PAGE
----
By Amy Scott, Executive Vice President of Research and Interpretation and Marilyn B. and Calvin B. Gross Curator of Visual Arts
Born and raised in Los Angeles, Harry Gamboa Jr. (born 1951) is an essayist, photographer, director, and performance artist internationally recognized for the combination of activism and social critique that informs his work. An organizer of the East LA Walkouts of 1968 and founder of the avant-garde art collective ASCO (active 1972–1987), Gamboa considers the city streets to be his studio. Unlike most Angelenos however, Gamboa prefers to walk or use public transit to get around, and he always has a camera in hand.
Gamboa’s intimate familiarity with the streets of Los Angeles and its many distinct neighborhoods, including communities of color and vulnerable populations, made him an ideal artist to speak to the presence and impact of the COVID-19 pandemic across Los Angeles. In the early days of the crisis, the Autry reached out to Gamboa to create a photographic series that documented the “new normal” from masked construction and postal workers to the socially distanced lines of shoppers waiting outside grocery stores. The results speak to the combination of anxiety, isolation, and vulnerability experienced by many in the early days of the pandemic. At the same time, they also show people—including “essential” workers, families, the elderly, even the artist’s own sister—going about their lives with resilience and strength.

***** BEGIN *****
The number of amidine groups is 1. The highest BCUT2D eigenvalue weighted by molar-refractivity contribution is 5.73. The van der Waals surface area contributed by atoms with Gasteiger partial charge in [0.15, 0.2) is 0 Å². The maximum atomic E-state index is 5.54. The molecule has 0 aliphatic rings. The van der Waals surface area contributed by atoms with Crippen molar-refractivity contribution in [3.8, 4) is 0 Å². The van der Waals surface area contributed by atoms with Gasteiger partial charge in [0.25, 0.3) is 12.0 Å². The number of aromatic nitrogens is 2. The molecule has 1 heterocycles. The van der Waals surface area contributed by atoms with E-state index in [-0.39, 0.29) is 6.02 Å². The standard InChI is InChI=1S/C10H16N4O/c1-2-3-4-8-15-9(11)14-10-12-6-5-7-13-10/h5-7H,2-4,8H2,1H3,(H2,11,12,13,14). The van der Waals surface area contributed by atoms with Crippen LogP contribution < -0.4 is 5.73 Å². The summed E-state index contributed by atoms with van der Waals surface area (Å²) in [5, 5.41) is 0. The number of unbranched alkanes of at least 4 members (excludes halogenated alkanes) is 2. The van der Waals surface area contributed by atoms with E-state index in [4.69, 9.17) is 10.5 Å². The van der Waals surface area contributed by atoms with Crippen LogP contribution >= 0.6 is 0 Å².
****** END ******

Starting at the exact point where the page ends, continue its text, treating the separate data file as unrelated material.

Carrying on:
All of the images seen here were produced by the artist in collaboration with the Autry and its Collecting Community History Initiative, an online effort to reach and record the experience of peoples across the West during this historic moment. To date, the CCHI has collected hundreds of images, experiences, and stories from a diverse array of individuals and communities as they fight the pandemic, connect with one another, and struggle against the broader social injustice and systemic inequality that COVID-19 has laid bare.